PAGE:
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Cochiti Lake hosted portions of Chasing 3's Cochiti Lake Triathlon in 2012. Pictured here is the swimming portion of the race, with Cochiti Dam in the background.
Photo credit: —Ronnie Schelby

Pueblo ponders major economic expansion

—Bill Diven

Pueblo de Cochiti is embarking on an ambitious project to expand its economy with everything from T-shirts to solar and hydroelectric power.

First up, though, is buses to shuttle visitors five miles from the pueblo to Kasha-Katuwe Tent Rocks National Monument, Cochiti’s planning director Bill Fisher recently told Sandoval County commissioners. The contract to build the bus station is being negotiated with groundbreaking expected soon, he added.

The bus system is intended to relieve the parking shortage that limits access at Tent Rocks, to reduce traffic on the newly paved road through the pueblo to the monument, and to allow for future tours of the pueblo. State and federal grants cover most of the three million dollar project, which will acquire at least three buses and support 17 permanent jobs, Fisher added.

Building the bus station has the added benefit of bringing utilities to a 17-acre tract below Cochiti Dam where State Route 22 turns south as the main entrance to the pueblo. Four future phases envision a five million dollar visitor center with dining, history, and retail sections, as well as a gas station, convenience store, shopping center, and lodging for visitors.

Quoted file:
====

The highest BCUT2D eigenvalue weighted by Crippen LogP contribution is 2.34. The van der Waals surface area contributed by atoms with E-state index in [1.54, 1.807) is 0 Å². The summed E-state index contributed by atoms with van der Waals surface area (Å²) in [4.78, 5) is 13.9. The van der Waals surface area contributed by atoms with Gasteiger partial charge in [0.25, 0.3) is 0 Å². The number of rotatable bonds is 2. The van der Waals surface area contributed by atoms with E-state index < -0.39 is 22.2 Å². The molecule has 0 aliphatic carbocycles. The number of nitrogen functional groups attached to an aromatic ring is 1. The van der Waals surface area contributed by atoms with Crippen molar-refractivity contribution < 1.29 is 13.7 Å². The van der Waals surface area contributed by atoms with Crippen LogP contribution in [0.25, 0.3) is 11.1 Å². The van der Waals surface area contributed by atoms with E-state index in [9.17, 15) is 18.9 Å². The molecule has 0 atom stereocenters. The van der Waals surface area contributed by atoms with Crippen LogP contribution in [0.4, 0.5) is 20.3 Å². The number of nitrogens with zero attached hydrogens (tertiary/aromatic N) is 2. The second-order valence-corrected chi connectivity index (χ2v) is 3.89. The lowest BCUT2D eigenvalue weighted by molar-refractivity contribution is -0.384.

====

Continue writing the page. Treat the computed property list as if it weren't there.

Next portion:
There may even be a dog kennel, since the Bureau of Land Management, which administers Tent Rocks, doesn’t allow dogs in the monument. Visitor surveys and the small-scale sale of T-shirts show the opportunity for Cochiti to provide more services for travelers and residents, while boosting employment and tribal revenue, Fisher said.

Tent Rocks records 450 visitors on peak days in spring and summer, while recreation at Cochiti Lake draws about one hundred thousand a year, Fisher added.

Over the years, Cochiti enterprises earned revenue mostly on farming and the lease of the land under the town of Cochiti Lake. Individual artisans—known for jewelry, pottery, and drums—rely on small signs outside their homes in the village to draw customers.

“They are entrepreneurs in the traditional way,” Fisher said. “This is a bigger scale for them. We’re on the verge of a big change.”

To support that change, Cochiti’s leaders would need to establish a corporation to operate the enterprises and ordinances regulating them, he added.

Considered among the more conservative of the state’s 19 pueblos, Cochiti has not joined in the gaming industry. The pueblo is located on the Rio Grande about 25 miles north of Bernalillo.

Fisher said Cochiti also is exploring the production of renewable energy on a commercial scale. A study of potential wind, solar, and geothermal sources, undertaken with technical support from Sandia National Laboratories, is expected to be completed this summer, he said.

Initial indications are that solar power will be more feasible than wind with technical issues hampering geothermal development, according to Fisher. Electricity would be sold into the existing power grid, although some might allow reduced rates within the pueblo, he added.

Recently pueblo leaders began looking at the idea of using water released by Cochiti Dam to produce hydroelectric power. A grant-funded study is expected to begin this summer and take six months to analyze potential costs and whether the project is technically feasible.

Fisher cited the Confederated Salish and Kootenai Tribes of Montana as a tribal enterprise entering hydroelectric power in a big way. There, a decades-long process comes to an end in September when the tribal corporation Energy Keepers Inc. assumes ownership and operation of the 205-foot-tall Kerr Dam on the Flathead River.